Memories of a Massacre

Censored terms: Objects Placed in a Row/Numbers With Unclear Implications, Learning Hangzhou’s Charms Through the Humanities, Photo of Wu Yanni’s Hug with Her Teammate

The June 4, 1998 Tiananmen Massacre remains the premier third rail of online censorship in China. In June, Douyin, TikTok’s sister application, issued a directive to official accounts and key opinion leaders banning a massive range of content between June 3-5, the massacre’s anniversary: 

Comments and reposts are forbidden from displaying content including, but not limited to: lit candle emoji, numbers with unclear implications, slogans, tanks, old photos with a throwback feel, Jackie Chan/Alan Tam/Eric Tsang/Anita Mui and other Hong Kong artists, or photographs of large crowds/Victoria Harbor/Tiananmen/the Summer Palace/candlelight/objects lined up in a row, among other content. [Source]

“Objects lined up in a row” is a reference to the image of “Tank Man,” the anonymous Beijinger who held up PLA tanks on Chang’an Avenue on June 5, 1989. The original image is banned on the Chinese internet but posting creative permutations of it (often achieved by lining up objects in a row including ducks, legos, cartoon characters, or the glutinous rice dumplings zongzi) has become something of an online tradition and a staple of the cat-and-mouse game of internet censorship. 

Despite such stringent censorship of all things Tiananmen-related, the Party-state is sometimes unaware of its own taboos. During the Hangzhou Asian Games this past fall, top Party outlet People’s Daily published a video titled a “Literary Exploration of Hangzhou” that included two classical poems with sensitive political subtexts, one of which has been used by activists as an allusion to the Tiananmen massacre due to its references to “six” and “four.” People’s Daily was forced to censor its own video. The second Hangzhou Asian Games Tiananmen-related drama occurring during the women’s 100m hurdles finals. Hurdlers Lin Yuwei and Wu Yanni ran in lanes six and four, respectively. A photograph of the pair hugging after the race framed their bibs reading “64,” a tightly censored allusion to June 4th. The photograph was published as part of a collage to state broadcaster CCTV’s Weibo account, which has 132 million followers, only to be removed later—an acknowledgement of a gaffe. 

Disaffected Youth Look To Lu Xun

Censored terms: Guishange, Sunny Side Kong Yiji, Humineral

A self-deprecating meme popularized by unemployed youth took on a new political salience when censors took it as a threat to stability. A cohort of the overeducated and under-employed found consolation in a 1918 short story by Lu Xun titled “Kong Yiji,” about an impoverished scholar who is the object of local ridicule. Some began writing modern day “Kong Yiji literature,” lighthearted fare bemoaning their job prospects. The meme circulated widely and without incident until the Communist Party Youth League and CCTV published broadsides against the viral term instructing youth to exchange their “scholar’s gowns” for laborers’ “short tunics.” These insensitive pieces were met with widespread disgust, and inspired one parodic singer-songwriter known by his online name “Guishange” to write an anthem for the literature titled, “Sunny Side Kong Yiji.” With lyrics like “when I have the nerve to ‘maliciously’ ask for my pay, the cops drag my hungry ass away,” and “why’s it so easy for the elites to trample on our dignity?” the song marked a decidedly darker turn in the Kong Yiji meme. It earned millions of listens in just days but then was taken down by censors. “Guishange” had his account suspended, threatening his livelihood and causing him to ask: “They’ve forced me into a dead end, and for what? Just because I told the truth?”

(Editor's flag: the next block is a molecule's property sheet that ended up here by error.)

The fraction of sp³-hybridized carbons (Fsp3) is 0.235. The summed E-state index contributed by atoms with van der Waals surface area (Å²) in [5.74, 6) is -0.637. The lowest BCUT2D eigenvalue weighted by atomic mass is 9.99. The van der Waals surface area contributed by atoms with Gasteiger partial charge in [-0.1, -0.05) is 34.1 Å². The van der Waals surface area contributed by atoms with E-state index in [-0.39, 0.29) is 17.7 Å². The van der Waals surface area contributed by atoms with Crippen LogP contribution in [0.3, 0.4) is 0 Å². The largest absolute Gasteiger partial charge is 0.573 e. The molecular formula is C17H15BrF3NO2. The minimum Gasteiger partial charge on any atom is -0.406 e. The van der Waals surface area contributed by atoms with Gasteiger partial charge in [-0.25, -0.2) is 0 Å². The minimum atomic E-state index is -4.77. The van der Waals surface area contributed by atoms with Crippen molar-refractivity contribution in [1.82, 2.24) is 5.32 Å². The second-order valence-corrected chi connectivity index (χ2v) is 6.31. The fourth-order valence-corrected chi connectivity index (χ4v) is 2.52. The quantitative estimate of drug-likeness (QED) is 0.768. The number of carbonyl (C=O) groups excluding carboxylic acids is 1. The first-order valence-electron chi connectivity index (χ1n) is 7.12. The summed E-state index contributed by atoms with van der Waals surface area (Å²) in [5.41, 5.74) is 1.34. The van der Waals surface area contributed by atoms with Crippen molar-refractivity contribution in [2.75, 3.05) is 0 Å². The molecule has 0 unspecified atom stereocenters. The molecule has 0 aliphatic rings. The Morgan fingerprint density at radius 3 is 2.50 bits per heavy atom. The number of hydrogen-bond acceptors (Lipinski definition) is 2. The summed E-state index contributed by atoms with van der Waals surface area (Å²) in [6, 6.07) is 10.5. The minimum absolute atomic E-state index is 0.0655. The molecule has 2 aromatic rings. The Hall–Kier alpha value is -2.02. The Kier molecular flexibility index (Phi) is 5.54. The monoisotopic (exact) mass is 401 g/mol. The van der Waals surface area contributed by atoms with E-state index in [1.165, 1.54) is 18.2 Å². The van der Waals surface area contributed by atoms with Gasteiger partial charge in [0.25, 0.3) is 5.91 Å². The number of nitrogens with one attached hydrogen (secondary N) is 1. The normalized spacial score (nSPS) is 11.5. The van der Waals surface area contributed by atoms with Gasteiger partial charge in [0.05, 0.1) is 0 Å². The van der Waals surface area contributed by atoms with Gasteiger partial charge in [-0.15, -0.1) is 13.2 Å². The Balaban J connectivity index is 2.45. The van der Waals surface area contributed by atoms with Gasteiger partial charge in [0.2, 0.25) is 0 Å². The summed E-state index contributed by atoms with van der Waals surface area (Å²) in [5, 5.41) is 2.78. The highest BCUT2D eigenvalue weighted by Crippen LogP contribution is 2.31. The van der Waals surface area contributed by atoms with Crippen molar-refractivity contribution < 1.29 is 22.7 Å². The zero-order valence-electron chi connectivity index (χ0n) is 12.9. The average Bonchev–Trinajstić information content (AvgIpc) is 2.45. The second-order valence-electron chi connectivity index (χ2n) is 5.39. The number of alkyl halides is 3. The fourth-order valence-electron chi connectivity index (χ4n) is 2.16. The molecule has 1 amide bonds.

Youth dissatisfaction was perhaps best captured in the portmanteau “humineral,” a combination of “person” and “mine.” In February, a Zhihu user posted “10 tenets” of the humineral that broke down their life into three stages: extraction, exploitation, and slag removal. The basic concept holds that China’s youth are nothing but exploitable resources destined to “either fuel history’s engine, or be ground beneath its wheels.” Many joked that Chinese huminerals are the world’s third-most exploitable resource, just behind “Saudi oil” and “Australian iron.” The term went viral immediately, rising to #11 on Weibo’s trending list, and was then swiftly and thoroughly censored.